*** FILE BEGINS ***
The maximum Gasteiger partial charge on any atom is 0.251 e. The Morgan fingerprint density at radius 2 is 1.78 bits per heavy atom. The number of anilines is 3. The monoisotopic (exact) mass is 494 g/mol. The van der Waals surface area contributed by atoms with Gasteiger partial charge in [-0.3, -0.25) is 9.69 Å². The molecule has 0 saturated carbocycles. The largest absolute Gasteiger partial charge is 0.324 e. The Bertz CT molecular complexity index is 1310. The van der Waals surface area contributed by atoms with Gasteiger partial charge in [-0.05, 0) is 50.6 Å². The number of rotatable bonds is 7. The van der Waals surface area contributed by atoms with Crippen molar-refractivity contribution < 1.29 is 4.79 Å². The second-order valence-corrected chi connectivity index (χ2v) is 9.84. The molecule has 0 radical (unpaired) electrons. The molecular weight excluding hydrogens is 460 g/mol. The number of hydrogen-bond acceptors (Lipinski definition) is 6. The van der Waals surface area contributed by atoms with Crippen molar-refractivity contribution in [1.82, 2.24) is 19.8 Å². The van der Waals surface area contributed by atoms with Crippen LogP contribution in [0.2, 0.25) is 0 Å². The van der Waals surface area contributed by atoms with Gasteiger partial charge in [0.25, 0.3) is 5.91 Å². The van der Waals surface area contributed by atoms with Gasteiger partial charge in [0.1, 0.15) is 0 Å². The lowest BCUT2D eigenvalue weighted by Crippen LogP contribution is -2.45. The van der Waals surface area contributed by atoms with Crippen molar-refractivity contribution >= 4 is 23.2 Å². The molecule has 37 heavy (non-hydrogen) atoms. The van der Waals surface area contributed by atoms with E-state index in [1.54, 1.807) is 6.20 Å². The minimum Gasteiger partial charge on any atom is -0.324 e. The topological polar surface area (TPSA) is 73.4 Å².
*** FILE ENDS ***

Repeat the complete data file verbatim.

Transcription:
The maximum Gasteiger partial charge on any atom is 0.251 e. The Morgan fingerprint density at radius 2 is 1.78 bits per heavy atom. The number of anilines is 3. The monoisotopic (exact) mass is 494 g/mol. The van der Waals surface area contributed by atoms with Gasteiger partial charge in [-0.3, -0.25) is 9.69 Å². The molecule has 0 saturated carbocycles. The largest absolute Gasteiger partial charge is 0.324 e. The Bertz CT molecular complexity index is 1310. The van der Waals surface area contributed by atoms with Gasteiger partial charge in [-0.05, 0) is 50.6 Å². The number of rotatable bonds is 7. The van der Waals surface area contributed by atoms with Crippen molar-refractivity contribution < 1.29 is 4.79 Å². The second-order valence-corrected chi connectivity index (χ2v) is 9.84. The molecule has 0 radical (unpaired) electrons. The molecular weight excluding hydrogens is 460 g/mol. The number of hydrogen-bond acceptors (Lipinski definition) is 6. The van der Waals surface area contributed by atoms with Crippen molar-refractivity contribution in [1.82, 2.24) is 19.8 Å². The van der Waals surface area contributed by atoms with Crippen LogP contribution in [0.2, 0.25) is 0 Å². The van der Waals surface area contributed by atoms with Gasteiger partial charge in [0.25, 0.3) is 5.91 Å². The van der Waals surface area contributed by atoms with Gasteiger partial charge in [0.1, 0.15) is 0 Å². The lowest BCUT2D eigenvalue weighted by Crippen LogP contribution is -2.45. The van der Waals surface area contributed by atoms with Crippen molar-refractivity contribution >= 4 is 23.2 Å². The molecule has 37 heavy (non-hydrogen) atoms. The van der Waals surface area contributed by atoms with E-state index in [1.54, 1.807) is 6.20 Å². The minimum Gasteiger partial charge on any atom is -0.324 e. The topological polar surface area (TPSA) is 73.4 Å².